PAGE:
Younger Americans are taking advantage of the opportunity low interest rates offer right now, said Charles Tassell, chief operating officer for the National Real Estate Investors Association. He’s noticing new buyers, especially millennials in their 30s, gravitate toward similar kinds of property.
“Single-family homes in that starter-home range, which in the Midwest is $200,000 and under,” he said. “Hard to build those typically, but you can renovate them and have them available.”
In some cases, millennials or those with children are moving more than before, looking to escape cramped living spaces highlighted by weeks of working and living at home, Tassell said.
“Especially if they’ve been in a rental unit, they want some grass and space and a little more elbow room,” he said. “Those who cannot afford taking the step to buying a single family are moving toward renting single families.”
Frazier expects people will continue to move and look for more space even after pandemic lockdown restrictions lift, as some businesses decide if they want workers to return to a centralized office.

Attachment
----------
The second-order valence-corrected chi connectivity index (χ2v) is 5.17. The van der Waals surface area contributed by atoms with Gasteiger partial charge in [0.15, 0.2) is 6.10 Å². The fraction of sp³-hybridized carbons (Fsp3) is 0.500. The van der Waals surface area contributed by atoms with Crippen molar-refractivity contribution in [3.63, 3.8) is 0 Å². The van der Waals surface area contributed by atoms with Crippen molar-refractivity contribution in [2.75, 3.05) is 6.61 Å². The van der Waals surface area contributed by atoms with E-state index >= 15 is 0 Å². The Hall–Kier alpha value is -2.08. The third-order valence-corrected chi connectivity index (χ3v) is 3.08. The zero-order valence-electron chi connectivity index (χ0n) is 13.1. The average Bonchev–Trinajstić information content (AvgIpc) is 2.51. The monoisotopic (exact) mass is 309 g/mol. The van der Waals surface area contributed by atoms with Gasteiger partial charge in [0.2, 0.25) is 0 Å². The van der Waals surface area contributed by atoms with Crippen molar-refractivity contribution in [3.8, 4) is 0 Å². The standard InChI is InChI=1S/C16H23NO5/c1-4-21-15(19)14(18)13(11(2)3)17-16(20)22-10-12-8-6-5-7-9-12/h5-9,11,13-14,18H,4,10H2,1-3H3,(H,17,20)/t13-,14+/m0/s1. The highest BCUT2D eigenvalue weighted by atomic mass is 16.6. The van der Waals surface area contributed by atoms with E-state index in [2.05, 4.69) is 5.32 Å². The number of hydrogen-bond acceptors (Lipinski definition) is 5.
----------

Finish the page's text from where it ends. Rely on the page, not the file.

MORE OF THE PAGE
“If people are going to work from home, they have to have space; you have to have a good setup,” she said.
Square, Twitter and Facebook have already announced some of their workers can permanently work from home, with other large tech companies weighing similar options. It’s something businesses and employees outside the tech industry will consider, too, Frazier said.
“I think we’ll see that happen within the next six months, easily,” she said. “Companies will start to make those decisions, and then employees will.”